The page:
Iran boasts of boosting its stockpile of 60% enriched uranium to 25 kg

As nuclear talks set to resume, IAEA warns of limited access while Iranian atomic agency brags that only countries ‘with nuclear arms’ are able to enrich uranium at such levels

Centrifuge machines in the Natanz uranium enrichment facility in central Iran, in an image released on November 5, 2019. (Atomic Energy Organization of Iran via AP, File)
Centrifuge machines in the Natanz uranium enrichment facility in central Iran, in an image released on November 5, 2019. (Atomic Energy Organization of Iran via AP, File)

TEHRAN, Iran — Iran said it has almost doubled its stock of enriched uranium in less than a month, as it prepares to resume talks with world powers on curbing its nuclear program. Meanwhile, the head of the International Atomic Energy Agency warned on Thursday that its oversight capabilities in Iran are being weakened.

“We have more than 210 kilograms of uranium enriched to 20 percent, and we’ve produced 25 kilos at 60%, a level that no country apart from those with nuclear arms are able to produce,” said Atomic Energy Organization of Iran (AEOI) spokesman Behrouz Kamalvandi, in a report carried by the semi-official Tasnim and Fars news agencies.

Sixty percent enrichment is the highest level to which Iran has enriched uranium and is a short technical step to weapons-grade 90%. Under the nuclear agreement, Iran was barred from enriching uranium above 3.67%.

Tehran has progressively abandoned its commitments to a 2015 nuclear deal since then US president Donald Trump pulled Washington out in 2018, prompting Washington to impose fresh sanctions in response.

In September, the International Atomic Energy Agency confirmed that Iran had boosted its stocks of uranium enriched above the percentage allowed in the deal.

On October 10, AEOI head Mohammad Eslami said his country had produced more than 120 kgs of 20% enriched uranium, in theory allowing the manufacture of medical isotopes used mainly in diagnosing certain cancers.

Mohammad Eslami, head of Iran’s nuclear agency (AEOI) talks on stage at the International Atomic Energy’s (IAEA) General Conference in Vienna, Austria, September 20, 2021. (Lisa Leutner/AP)

The 2015 agreement with Britain, China, Russia, France, Germany and the United States, offered Iran some sanctions relief in return for curbs on its nuclear program.

Nuclear negotiations between Iran and world powers are to resume on November 29.

Talks began in April in Vienna between Tehran and the remaining five parties to the 2015 deal, aimed at bringing Washington back into the agreement. But that dialogue has been stalled since the sixth round of talks in June, when ultraconservative Ebrahim Raisi won Iran’s presidential election.

Meanwhile, the head of the UN atomic watchdog warned in an interview aired Thursday that Iran was restricting access to nuclear sites, saying surveillance of these facilities has “been weakened.”

“In this situation, it is becoming increasingly difficult for us to do the job,” International Atomic Energy Agency Director Rafael Grossi told CNN. “We take this with realism because we know it may be part of the political discussion.”

“But what I’m telling them is there is a limit… If they want to have someone saying that things are correct and there is no deviation or whatever, we have to have the ability to do what we need to do and at this moment we don’t have it,” Grossi added. “We need the access that is commensurate with a nuclear program of such sophistication and ambition.”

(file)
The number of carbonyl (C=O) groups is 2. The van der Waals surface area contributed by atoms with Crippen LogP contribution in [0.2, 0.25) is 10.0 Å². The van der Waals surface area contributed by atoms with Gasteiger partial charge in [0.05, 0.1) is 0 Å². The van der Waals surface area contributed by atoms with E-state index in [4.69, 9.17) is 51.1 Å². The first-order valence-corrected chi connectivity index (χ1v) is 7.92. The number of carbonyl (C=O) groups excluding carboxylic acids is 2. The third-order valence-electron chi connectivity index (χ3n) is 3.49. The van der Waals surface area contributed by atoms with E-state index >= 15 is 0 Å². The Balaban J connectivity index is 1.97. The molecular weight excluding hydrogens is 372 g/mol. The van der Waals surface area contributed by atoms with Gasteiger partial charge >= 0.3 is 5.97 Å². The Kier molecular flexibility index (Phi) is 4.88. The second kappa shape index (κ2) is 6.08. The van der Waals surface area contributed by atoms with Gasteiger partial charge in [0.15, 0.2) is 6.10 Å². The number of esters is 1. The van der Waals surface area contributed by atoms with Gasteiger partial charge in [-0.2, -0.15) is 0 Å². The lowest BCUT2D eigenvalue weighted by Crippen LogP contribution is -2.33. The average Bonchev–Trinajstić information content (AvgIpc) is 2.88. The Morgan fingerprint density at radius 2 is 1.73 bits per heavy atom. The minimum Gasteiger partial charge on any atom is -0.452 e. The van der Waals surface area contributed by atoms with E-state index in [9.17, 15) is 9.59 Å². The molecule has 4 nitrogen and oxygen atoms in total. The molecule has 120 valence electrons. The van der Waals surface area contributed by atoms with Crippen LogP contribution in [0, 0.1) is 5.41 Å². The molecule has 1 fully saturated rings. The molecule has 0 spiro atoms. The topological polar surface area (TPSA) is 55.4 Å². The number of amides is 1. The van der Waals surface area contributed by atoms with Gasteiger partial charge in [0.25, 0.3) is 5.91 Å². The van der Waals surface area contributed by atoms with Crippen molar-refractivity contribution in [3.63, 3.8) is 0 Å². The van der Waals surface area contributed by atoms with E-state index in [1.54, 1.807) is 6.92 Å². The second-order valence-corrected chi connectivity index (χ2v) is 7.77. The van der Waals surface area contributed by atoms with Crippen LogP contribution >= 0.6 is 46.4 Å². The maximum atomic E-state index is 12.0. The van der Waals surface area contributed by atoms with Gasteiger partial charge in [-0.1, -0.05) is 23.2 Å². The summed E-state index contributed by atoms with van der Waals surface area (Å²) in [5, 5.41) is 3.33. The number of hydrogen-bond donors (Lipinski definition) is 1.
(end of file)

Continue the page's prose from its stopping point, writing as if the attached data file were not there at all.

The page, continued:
Asked about previous estimates of how long it would take Iran to mass enough material needed for producing an atomic weapon, Grossi noted that Iran has breached numerous clauses of the nuclear deal after Trump withdrew the US from the accord.

“Those lines have long gone,” he said, without giving an estimate.

He also called the IAEA’s restricted access to Iranian nuclear sites “collateral damage” from the dispute between Washington and Tehran.

“We need to verify,” he said. “Without verifying, how are the powers that be going to walk into a negotiation without knowing what is the real situation on the ground?”

Last month, the IAEA chief said the agency’s monitoring program was no longer “intact” at a facility targeted this June in an attack that Iran has blamed on Israel.

The drone attack reportedly hit the Iran Centrifuge Technology Company, or TESA, in the city of Karaj, northwest of Tehran. According to an IAEA report, the blast destroyed one of its cameras at the site and heavily damaged another. It is unknown how many cameras are there.

Iran has acknowledged removing several damaged surveillance cameras installed by the IAEA at the Karaj site.

The alleged Karaj centrifuge parts plant near Karaj, Iran, seen in a photo posted online by Google user Edward Majnoonian, in May 2019. (Screenshot/Google Maps)

In July, Iran accused Israel of mounting the sabotage attack on the site, which makes components for machines used to enrich uranium. Without disclosing details of the assault, Iranian authorities acknowledged the strike had damaged the building.

The attack on Karaj was just the latest in a series of suspected assaults targeting Iran’s nuclear program that have heightened regional hostilities in recent months, as world powers attempt to salvage the now-collapsed nuclear deal. Israel is widely believed to have carried out the sabotage, though it has not claimed responsibility.

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